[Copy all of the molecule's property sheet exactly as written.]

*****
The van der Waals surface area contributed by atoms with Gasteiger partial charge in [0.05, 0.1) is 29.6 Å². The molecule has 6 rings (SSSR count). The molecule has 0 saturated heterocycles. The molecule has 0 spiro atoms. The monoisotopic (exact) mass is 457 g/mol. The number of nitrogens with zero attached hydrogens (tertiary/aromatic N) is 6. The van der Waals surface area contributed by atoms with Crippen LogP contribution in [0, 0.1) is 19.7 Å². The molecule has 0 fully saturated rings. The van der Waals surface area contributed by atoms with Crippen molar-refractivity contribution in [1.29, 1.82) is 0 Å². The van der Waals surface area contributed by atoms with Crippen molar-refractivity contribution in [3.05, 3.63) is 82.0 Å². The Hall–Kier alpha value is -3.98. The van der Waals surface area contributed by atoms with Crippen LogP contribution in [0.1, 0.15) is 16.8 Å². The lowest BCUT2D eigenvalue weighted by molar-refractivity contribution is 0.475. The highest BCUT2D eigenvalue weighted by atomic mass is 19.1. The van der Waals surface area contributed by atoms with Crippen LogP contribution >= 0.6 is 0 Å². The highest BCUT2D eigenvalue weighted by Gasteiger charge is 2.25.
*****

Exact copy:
The van der Waals surface area contributed by atoms with Gasteiger partial charge in [0.05, 0.1) is 29.6 Å². The molecule has 6 rings (SSSR count). The molecule has 0 saturated heterocycles. The molecule has 0 spiro atoms. The monoisotopic (exact) mass is 457 g/mol. The number of nitrogens with zero attached hydrogens (tertiary/aromatic N) is 6. The van der Waals surface area contributed by atoms with Crippen LogP contribution in [0, 0.1) is 19.7 Å². The molecule has 0 fully saturated rings. The van der Waals surface area contributed by atoms with Crippen molar-refractivity contribution in [1.29, 1.82) is 0 Å². The van der Waals surface area contributed by atoms with Crippen molar-refractivity contribution in [3.05, 3.63) is 82.0 Å². The Hall–Kier alpha value is -3.98. The van der Waals surface area contributed by atoms with Crippen LogP contribution in [0.1, 0.15) is 16.8 Å². The lowest BCUT2D eigenvalue weighted by molar-refractivity contribution is 0.475. The highest BCUT2D eigenvalue weighted by atomic mass is 19.1. The van der Waals surface area contributed by atoms with Crippen LogP contribution >= 0.6 is 0 Å². The highest BCUT2D eigenvalue weighted by Gasteiger charge is 2.25.